Part 1:

Part 2:

Part 3:

Soundscape - 'Sonic Concept'

Soundscape - Sound Designer Research: Ben Burtt

Friday, 10 March 2017

Fantastic Voyage


Quote from the brief for Fantastic Voyage:
"In response to one of the scenarios presented to you at time of briefing, you are required to produce a complete 3D animation that demonstrates creatively your ability to interpret, transcribe and represent complex ideas in engaging and dynamic ways. Your final animation should demonstrate clearly your creative methodology as established by your Year 1 curriculum, i.e. pre-production (production design and art direction via concept art and the structuring of time-based narratives via storyboarding and previsualisations), production (modelling, UV layout, texturing & lighting, and animation), and post-production (compositing, digital editing, sound design, publication and promotion)."

Given Scenarios: 
  1. Cell Cycle
  2. Meiosis
  3. What if something goes wrong? (Cancer)

(These are some slides from the briefing presentation to gain more understanding about the topic.)

My chosen scenario = What if something goes wrong? (Cancer)

Sunday, 5 March 2017

The Birds (1963)

Fig 1: Poster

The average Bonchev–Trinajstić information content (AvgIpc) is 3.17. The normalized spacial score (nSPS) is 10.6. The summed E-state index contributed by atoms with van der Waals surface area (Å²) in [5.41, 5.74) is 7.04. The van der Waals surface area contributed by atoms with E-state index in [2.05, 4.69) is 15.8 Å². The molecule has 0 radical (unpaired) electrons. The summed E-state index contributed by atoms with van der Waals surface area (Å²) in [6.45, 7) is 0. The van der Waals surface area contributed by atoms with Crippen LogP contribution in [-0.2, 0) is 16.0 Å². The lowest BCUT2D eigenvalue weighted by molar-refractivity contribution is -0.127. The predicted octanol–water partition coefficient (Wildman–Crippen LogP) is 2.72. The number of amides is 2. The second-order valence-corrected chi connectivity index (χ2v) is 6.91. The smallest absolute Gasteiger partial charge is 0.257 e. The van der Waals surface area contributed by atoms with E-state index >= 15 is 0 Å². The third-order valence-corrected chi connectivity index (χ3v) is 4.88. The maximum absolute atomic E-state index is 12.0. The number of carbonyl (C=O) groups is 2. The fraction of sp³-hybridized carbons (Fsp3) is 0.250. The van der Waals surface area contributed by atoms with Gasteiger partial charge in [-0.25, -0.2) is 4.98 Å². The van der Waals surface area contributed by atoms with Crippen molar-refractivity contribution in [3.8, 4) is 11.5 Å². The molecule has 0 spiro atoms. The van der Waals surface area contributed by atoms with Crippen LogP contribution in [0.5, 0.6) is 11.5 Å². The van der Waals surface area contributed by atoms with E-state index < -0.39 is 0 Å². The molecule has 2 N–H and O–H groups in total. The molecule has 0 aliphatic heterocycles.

Alfred Hitchcock'c The Birds (1963) thriller and horror film. The film tells the story about Melanie Daniels the daughter of a wealthy father who owns a newspaper company. As she is in a pet store about to collect some birds, but as she is waiting, she meets Mitch who is a layer (who recognises her from court) and she pretends to be a shop clerk. After Mitch leaves, she recognises his car's license plate number and finds some information about him. She drives to a town called Bodega Bay to joke Mitch with gifting his sister Cathy with the specific birds he could not find for her. Melanie does not want to be seen, as she leaves the birds at their house, so she uses a boat to cross the water, and upon returning to shore, she is attacked by a seagull.  Mitch takes her to a nearby diner, where her wound is treated and questions why is she at the town, but she denies that it is for only Mitch, so she lies that she is visiting her friend Annie, the school teacher (who she just met while finding out Mitch's sister's name). He invites her over for dinner, where she meets the excited Cathy and Lydia, His mother, and while they talk it is discovered that the chickens around the town are not eating anything. Melanie is invited to Cathy's birthday and upon returning to Annie's house, she finds out that Annie and Mitch were lovers, but their relationship got destroyed by Lydia, who does not want to be left alone. At the birthday part, birds start to attack the children, and later that evening huge amount of swifts. The next morning Lydia visits the neighbour farm and finds his dead body, covered in bloody cut and his eyes missing, seemingly attacked by birds. She runs back home and is in shock, as she lays in bed her and Melanie get to understand each other better and she offers to go for Cathy, who is in school. She notices a bunch of crows and they make an escape, but the birds attack them. At the local diner, Melanie calls her father to report all the bird attacks, and people around her do not seem to believe it is real, until the birds attack again, resulting in an explosion with gasoline and a few dead locals. Mitch and Melanie go to collect Cathy from Annie's house, and they find the dead Annie and terrified Cathy, and they return to their home, where they barricade the whole building. They wait in silence for what is going to happen, and suddenly the birds attack the house, but does not manage to break inside. Later that night Melanie notices some noises upstairs and as he enters one of the rooms to inspect, she is attacked by the birds, but her unconscious body is saved by Mitch. They decide Melanie needs to go to hospital, so they silently make their escape with car and leave the town behind.